Payment of insurance claims in instalments will lead to lower financial support for families in dire need of lumpsum money
Savita Parameshwaran, a 64-year-old homemaker from Kolkata, was diagnosed with a liver ailment and her family was trying to get the insurance claim passed quickly to begin the treatment on time. While the health insurer took almost two weeks to process the claim, Parameshwaran was admitted to a top hospital using the insurance money.
Now imagine what would have happened if her family did not get the money or time or got only a portion of it. This is exactly what could happen if a proposal by general insurance companies is accepted by the regulator.
These insurers have sought a nod from Insurance Regulatory and Development Authority of India (IRDAI) to pay benefit-based health insurance and personal accident claims in instalments. This will mean that if you are to receive Rs 10 lakh as claims, the insurer will pay it in a series of monthly instalments over a period of time.
For customers who require immediate financial support, payments in instalments may not be appropriate.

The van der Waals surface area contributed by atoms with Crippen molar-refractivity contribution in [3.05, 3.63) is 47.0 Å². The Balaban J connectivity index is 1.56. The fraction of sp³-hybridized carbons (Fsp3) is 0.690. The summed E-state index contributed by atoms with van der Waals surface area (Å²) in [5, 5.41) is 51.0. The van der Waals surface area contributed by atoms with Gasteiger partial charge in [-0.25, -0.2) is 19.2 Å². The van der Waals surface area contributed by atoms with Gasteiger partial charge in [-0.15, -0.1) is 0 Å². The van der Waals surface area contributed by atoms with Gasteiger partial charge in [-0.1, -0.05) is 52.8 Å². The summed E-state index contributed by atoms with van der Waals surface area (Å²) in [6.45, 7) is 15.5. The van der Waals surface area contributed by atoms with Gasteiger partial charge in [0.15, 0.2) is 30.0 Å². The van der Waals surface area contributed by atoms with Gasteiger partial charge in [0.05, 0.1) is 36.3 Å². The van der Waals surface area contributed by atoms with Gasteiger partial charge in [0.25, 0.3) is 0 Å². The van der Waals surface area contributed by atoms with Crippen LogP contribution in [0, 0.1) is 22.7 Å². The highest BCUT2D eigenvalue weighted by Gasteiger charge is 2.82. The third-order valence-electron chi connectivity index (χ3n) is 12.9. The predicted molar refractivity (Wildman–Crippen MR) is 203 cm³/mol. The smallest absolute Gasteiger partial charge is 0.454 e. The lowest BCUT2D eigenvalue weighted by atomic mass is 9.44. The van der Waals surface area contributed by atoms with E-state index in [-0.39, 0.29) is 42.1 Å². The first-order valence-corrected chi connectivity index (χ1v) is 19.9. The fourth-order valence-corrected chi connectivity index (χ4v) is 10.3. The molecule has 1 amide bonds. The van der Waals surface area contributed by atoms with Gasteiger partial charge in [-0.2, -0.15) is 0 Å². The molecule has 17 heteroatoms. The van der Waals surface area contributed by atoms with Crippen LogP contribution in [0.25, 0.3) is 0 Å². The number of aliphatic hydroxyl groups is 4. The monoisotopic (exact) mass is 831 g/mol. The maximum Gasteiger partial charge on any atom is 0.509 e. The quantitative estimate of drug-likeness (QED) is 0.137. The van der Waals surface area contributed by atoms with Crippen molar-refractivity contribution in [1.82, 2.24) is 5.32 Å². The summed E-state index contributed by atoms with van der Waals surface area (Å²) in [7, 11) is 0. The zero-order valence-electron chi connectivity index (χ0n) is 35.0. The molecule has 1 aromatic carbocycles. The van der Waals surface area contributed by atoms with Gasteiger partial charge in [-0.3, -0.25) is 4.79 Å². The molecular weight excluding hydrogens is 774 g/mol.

A serious ailment like cancer, for example, can set one back by a few lakh rupees. Getting the pre-hospitalisation tests done, chemotherapy as well as the necessary surgeries, cost anywhere between Rs 5-20 lakh depending on the type of cancer and at what stage it is diagnosed. Here, getting a small sum of money every month serves no purpose.
Further, in case of a permanent disability, the insured would need a large sum of money to not only manage the medical expenses but for the daily living expenses since he/she may not be able to get any employment during this period. Another area of concern is that if the person dies due to inadequate medical treatment, will the family receive the balance payment?
For insurance companies, their claims outgo can be minimised by payment on instalments. They wanted this change so that after the partial claim is paid, the rest of the claim amount can still be invested into debt and equity instruments. However, it is not yet clear as to how this will be accounted in their profit and loss account.
In life insurance products, the nominee receives the benefit but this is not the case with general insurance. The policy is issued in the name of one person and ceases to exist if he/she dies. There is also no clarity on whether an insured can midway increase the instalment claim receivable if you are in a financial crunch.At a time when Indians are slowly understanding the need for insurance and buying policies without any push, having restrictive payout conditions will only dissuade people from purchasing a cover.